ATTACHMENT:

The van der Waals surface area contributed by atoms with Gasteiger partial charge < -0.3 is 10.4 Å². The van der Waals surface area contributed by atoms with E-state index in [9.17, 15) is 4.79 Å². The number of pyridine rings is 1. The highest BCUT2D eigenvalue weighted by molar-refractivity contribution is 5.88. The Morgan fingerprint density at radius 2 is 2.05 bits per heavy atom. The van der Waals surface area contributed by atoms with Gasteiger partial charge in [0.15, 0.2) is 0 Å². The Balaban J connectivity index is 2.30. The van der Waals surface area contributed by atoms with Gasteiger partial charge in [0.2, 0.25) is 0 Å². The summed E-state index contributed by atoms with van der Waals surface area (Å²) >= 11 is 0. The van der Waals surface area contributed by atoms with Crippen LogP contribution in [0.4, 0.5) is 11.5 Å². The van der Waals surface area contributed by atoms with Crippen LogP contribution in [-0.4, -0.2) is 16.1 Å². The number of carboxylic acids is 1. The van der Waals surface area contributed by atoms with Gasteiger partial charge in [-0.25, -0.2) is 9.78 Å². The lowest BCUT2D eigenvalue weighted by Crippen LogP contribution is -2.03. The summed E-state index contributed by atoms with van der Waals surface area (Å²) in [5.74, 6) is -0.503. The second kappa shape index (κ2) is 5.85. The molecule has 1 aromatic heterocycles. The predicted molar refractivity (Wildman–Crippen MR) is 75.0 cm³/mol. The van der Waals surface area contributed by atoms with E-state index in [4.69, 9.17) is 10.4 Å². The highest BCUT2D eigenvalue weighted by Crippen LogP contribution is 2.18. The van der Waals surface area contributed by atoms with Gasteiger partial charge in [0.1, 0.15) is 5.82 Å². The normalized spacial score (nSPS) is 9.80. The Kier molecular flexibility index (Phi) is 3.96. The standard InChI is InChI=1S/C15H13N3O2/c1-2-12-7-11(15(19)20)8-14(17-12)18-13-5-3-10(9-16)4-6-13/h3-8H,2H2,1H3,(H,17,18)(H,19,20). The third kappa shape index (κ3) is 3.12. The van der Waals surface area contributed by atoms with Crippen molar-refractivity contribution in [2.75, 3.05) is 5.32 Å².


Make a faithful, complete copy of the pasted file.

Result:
The van der Waals surface area contributed by atoms with Gasteiger partial charge < -0.3 is 10.4 Å². The van der Waals surface area contributed by atoms with E-state index in [9.17, 15) is 4.79 Å². The number of pyridine rings is 1. The highest BCUT2D eigenvalue weighted by molar-refractivity contribution is 5.88. The Morgan fingerprint density at radius 2 is 2.05 bits per heavy atom. The van der Waals surface area contributed by atoms with Gasteiger partial charge in [0.15, 0.2) is 0 Å². The Balaban J connectivity index is 2.30. The van der Waals surface area contributed by atoms with Gasteiger partial charge in [0.2, 0.25) is 0 Å². The summed E-state index contributed by atoms with van der Waals surface area (Å²) >= 11 is 0. The van der Waals surface area contributed by atoms with Crippen LogP contribution in [0.4, 0.5) is 11.5 Å². The van der Waals surface area contributed by atoms with Crippen LogP contribution in [-0.4, -0.2) is 16.1 Å². The number of carboxylic acids is 1. The van der Waals surface area contributed by atoms with Gasteiger partial charge in [-0.25, -0.2) is 9.78 Å². The lowest BCUT2D eigenvalue weighted by Crippen LogP contribution is -2.03. The summed E-state index contributed by atoms with van der Waals surface area (Å²) in [5.74, 6) is -0.503. The second kappa shape index (κ2) is 5.85. The molecule has 1 aromatic heterocycles. The predicted molar refractivity (Wildman–Crippen MR) is 75.0 cm³/mol. The van der Waals surface area contributed by atoms with E-state index in [4.69, 9.17) is 10.4 Å². The highest BCUT2D eigenvalue weighted by Crippen LogP contribution is 2.18. The van der Waals surface area contributed by atoms with Gasteiger partial charge in [0.1, 0.15) is 5.82 Å². The normalized spacial score (nSPS) is 9.80. The Kier molecular flexibility index (Phi) is 3.96. The standard InChI is InChI=1S/C15H13N3O2/c1-2-12-7-11(15(19)20)8-14(17-12)18-13-5-3-10(9-16)4-6-13/h3-8H,2H2,1H3,(H,17,18)(H,19,20). The third kappa shape index (κ3) is 3.12. The van der Waals surface area contributed by atoms with Crippen molar-refractivity contribution in [2.75, 3.05) is 5.32 Å².